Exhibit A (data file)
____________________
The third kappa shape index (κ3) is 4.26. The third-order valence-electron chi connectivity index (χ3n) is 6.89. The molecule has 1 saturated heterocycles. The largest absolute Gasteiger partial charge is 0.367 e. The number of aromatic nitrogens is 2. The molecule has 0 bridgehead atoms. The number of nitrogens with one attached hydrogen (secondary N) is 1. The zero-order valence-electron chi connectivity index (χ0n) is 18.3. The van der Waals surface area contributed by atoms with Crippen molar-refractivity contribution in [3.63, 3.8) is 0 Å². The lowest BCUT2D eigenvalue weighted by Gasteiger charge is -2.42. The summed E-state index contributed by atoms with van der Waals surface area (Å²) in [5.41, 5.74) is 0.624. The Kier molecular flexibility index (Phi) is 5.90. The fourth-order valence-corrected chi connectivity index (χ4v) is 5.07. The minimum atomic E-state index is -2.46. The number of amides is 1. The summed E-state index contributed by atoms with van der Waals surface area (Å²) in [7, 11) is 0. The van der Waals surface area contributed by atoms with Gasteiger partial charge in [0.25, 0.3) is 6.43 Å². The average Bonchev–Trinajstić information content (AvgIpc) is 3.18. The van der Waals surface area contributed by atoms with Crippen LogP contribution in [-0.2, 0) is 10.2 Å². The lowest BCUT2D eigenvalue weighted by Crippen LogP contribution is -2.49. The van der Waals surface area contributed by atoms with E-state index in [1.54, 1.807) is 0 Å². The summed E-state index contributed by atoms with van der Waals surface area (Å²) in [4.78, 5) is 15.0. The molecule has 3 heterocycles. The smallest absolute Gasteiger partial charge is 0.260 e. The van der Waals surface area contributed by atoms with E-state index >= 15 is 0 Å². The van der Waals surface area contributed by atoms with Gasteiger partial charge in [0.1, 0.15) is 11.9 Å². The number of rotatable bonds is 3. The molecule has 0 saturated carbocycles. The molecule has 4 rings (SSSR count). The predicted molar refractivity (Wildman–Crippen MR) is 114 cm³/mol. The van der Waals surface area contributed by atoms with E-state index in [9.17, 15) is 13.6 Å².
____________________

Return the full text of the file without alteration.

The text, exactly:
The third kappa shape index (κ3) is 4.26. The third-order valence-electron chi connectivity index (χ3n) is 6.89. The molecule has 1 saturated heterocycles. The largest absolute Gasteiger partial charge is 0.367 e. The number of aromatic nitrogens is 2. The molecule has 0 bridgehead atoms. The number of nitrogens with one attached hydrogen (secondary N) is 1. The zero-order valence-electron chi connectivity index (χ0n) is 18.3. The van der Waals surface area contributed by atoms with Crippen molar-refractivity contribution in [3.63, 3.8) is 0 Å². The lowest BCUT2D eigenvalue weighted by Gasteiger charge is -2.42. The summed E-state index contributed by atoms with van der Waals surface area (Å²) in [5.41, 5.74) is 0.624. The Kier molecular flexibility index (Phi) is 5.90. The fourth-order valence-corrected chi connectivity index (χ4v) is 5.07. The minimum atomic E-state index is -2.46. The number of amides is 1. The summed E-state index contributed by atoms with van der Waals surface area (Å²) in [7, 11) is 0. The van der Waals surface area contributed by atoms with Gasteiger partial charge in [0.25, 0.3) is 6.43 Å². The average Bonchev–Trinajstić information content (AvgIpc) is 3.18. The van der Waals surface area contributed by atoms with Crippen LogP contribution in [-0.2, 0) is 10.2 Å². The lowest BCUT2D eigenvalue weighted by Crippen LogP contribution is -2.49. The van der Waals surface area contributed by atoms with E-state index in [1.54, 1.807) is 0 Å². The summed E-state index contributed by atoms with van der Waals surface area (Å²) in [4.78, 5) is 15.0. The molecule has 3 heterocycles. The smallest absolute Gasteiger partial charge is 0.260 e. The van der Waals surface area contributed by atoms with E-state index >= 15 is 0 Å². The van der Waals surface area contributed by atoms with Gasteiger partial charge in [0.1, 0.15) is 11.9 Å². The number of rotatable bonds is 3. The molecule has 0 saturated carbocycles. The molecule has 4 rings (SSSR count). The predicted molar refractivity (Wildman–Crippen MR) is 114 cm³/mol. The van der Waals surface area contributed by atoms with E-state index in [9.17, 15) is 13.6 Å².